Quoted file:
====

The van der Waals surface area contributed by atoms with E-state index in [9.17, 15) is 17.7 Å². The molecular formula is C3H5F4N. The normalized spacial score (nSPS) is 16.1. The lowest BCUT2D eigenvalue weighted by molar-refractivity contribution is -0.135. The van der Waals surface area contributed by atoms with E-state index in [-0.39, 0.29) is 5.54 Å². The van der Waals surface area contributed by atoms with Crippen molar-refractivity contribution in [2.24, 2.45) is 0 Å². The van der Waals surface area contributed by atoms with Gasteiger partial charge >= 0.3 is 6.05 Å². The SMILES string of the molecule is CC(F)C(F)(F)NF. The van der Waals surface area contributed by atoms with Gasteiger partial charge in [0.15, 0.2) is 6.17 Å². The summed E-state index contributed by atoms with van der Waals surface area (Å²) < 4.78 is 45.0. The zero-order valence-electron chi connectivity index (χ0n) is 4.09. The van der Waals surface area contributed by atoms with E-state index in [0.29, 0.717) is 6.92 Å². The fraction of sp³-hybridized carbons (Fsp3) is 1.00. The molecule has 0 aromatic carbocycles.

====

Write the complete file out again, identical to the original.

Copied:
The van der Waals surface area contributed by atoms with E-state index in [9.17, 15) is 17.7 Å². The molecular formula is C3H5F4N. The normalized spacial score (nSPS) is 16.1. The lowest BCUT2D eigenvalue weighted by molar-refractivity contribution is -0.135. The van der Waals surface area contributed by atoms with E-state index in [-0.39, 0.29) is 5.54 Å². The van der Waals surface area contributed by atoms with Crippen molar-refractivity contribution in [2.24, 2.45) is 0 Å². The van der Waals surface area contributed by atoms with Gasteiger partial charge >= 0.3 is 6.05 Å². The SMILES string of the molecule is CC(F)C(F)(F)NF. The van der Waals surface area contributed by atoms with Gasteiger partial charge in [0.15, 0.2) is 6.17 Å². The summed E-state index contributed by atoms with van der Waals surface area (Å²) < 4.78 is 45.0. The zero-order valence-electron chi connectivity index (χ0n) is 4.09. The van der Waals surface area contributed by atoms with E-state index in [0.29, 0.717) is 6.92 Å². The fraction of sp³-hybridized carbons (Fsp3) is 1.00. The molecule has 0 aromatic carbocycles.